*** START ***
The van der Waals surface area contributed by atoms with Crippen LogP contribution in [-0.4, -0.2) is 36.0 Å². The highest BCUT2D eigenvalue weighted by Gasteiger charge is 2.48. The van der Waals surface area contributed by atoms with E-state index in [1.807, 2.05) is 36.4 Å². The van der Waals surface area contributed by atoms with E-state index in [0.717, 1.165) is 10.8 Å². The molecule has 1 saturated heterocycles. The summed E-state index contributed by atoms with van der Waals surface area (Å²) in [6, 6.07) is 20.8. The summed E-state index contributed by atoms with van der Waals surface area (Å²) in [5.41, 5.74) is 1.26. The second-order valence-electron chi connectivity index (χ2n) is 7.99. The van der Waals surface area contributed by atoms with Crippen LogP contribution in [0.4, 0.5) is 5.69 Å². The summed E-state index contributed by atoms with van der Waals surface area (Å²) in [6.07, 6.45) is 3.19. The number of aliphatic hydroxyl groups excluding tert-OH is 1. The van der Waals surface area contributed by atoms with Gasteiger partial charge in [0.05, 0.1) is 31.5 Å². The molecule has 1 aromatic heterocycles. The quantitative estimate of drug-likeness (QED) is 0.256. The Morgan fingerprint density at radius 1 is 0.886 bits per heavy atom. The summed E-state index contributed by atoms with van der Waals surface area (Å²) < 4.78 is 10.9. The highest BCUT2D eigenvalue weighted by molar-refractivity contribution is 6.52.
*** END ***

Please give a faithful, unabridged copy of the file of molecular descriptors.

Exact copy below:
The van der Waals surface area contributed by atoms with Crippen LogP contribution in [-0.4, -0.2) is 36.0 Å². The highest BCUT2D eigenvalue weighted by Gasteiger charge is 2.48. The van der Waals surface area contributed by atoms with E-state index in [1.807, 2.05) is 36.4 Å². The van der Waals surface area contributed by atoms with E-state index in [0.717, 1.165) is 10.8 Å². The molecule has 1 saturated heterocycles. The summed E-state index contributed by atoms with van der Waals surface area (Å²) in [6, 6.07) is 20.8. The summed E-state index contributed by atoms with van der Waals surface area (Å²) in [5.41, 5.74) is 1.26. The second-order valence-electron chi connectivity index (χ2n) is 7.99. The van der Waals surface area contributed by atoms with Crippen LogP contribution in [0.4, 0.5) is 5.69 Å². The summed E-state index contributed by atoms with van der Waals surface area (Å²) in [6.07, 6.45) is 3.19. The number of aliphatic hydroxyl groups excluding tert-OH is 1. The van der Waals surface area contributed by atoms with Gasteiger partial charge in [0.05, 0.1) is 31.5 Å². The molecule has 1 aromatic heterocycles. The quantitative estimate of drug-likeness (QED) is 0.256. The Morgan fingerprint density at radius 1 is 0.886 bits per heavy atom. The summed E-state index contributed by atoms with van der Waals surface area (Å²) < 4.78 is 10.9. The highest BCUT2D eigenvalue weighted by molar-refractivity contribution is 6.52.